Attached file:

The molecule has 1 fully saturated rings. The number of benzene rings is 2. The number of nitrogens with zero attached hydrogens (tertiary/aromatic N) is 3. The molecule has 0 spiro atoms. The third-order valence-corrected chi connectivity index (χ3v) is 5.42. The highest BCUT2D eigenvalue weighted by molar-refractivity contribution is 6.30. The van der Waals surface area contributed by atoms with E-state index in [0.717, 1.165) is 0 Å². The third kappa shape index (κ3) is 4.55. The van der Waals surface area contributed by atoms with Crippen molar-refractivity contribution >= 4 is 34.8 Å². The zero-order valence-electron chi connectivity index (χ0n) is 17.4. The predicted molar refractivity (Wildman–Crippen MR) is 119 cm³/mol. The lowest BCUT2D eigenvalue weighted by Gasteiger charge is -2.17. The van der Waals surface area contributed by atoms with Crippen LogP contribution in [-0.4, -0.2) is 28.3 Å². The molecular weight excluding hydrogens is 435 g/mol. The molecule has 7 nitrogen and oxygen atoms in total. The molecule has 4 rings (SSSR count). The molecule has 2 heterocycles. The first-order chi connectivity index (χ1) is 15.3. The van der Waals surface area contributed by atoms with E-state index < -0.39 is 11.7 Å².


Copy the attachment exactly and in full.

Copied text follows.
The molecule has 1 fully saturated rings. The number of benzene rings is 2. The number of nitrogens with zero attached hydrogens (tertiary/aromatic N) is 3. The molecule has 0 spiro atoms. The third-order valence-corrected chi connectivity index (χ3v) is 5.42. The highest BCUT2D eigenvalue weighted by molar-refractivity contribution is 6.30. The van der Waals surface area contributed by atoms with E-state index in [0.717, 1.165) is 0 Å². The third kappa shape index (κ3) is 4.55. The van der Waals surface area contributed by atoms with Crippen molar-refractivity contribution >= 4 is 34.8 Å². The zero-order valence-electron chi connectivity index (χ0n) is 17.4. The predicted molar refractivity (Wildman–Crippen MR) is 119 cm³/mol. The lowest BCUT2D eigenvalue weighted by Gasteiger charge is -2.17. The van der Waals surface area contributed by atoms with Crippen LogP contribution in [-0.4, -0.2) is 28.3 Å². The molecular weight excluding hydrogens is 435 g/mol. The molecule has 7 nitrogen and oxygen atoms in total. The molecule has 4 rings (SSSR count). The molecule has 2 heterocycles. The first-order chi connectivity index (χ1) is 15.3. The van der Waals surface area contributed by atoms with E-state index < -0.39 is 11.7 Å².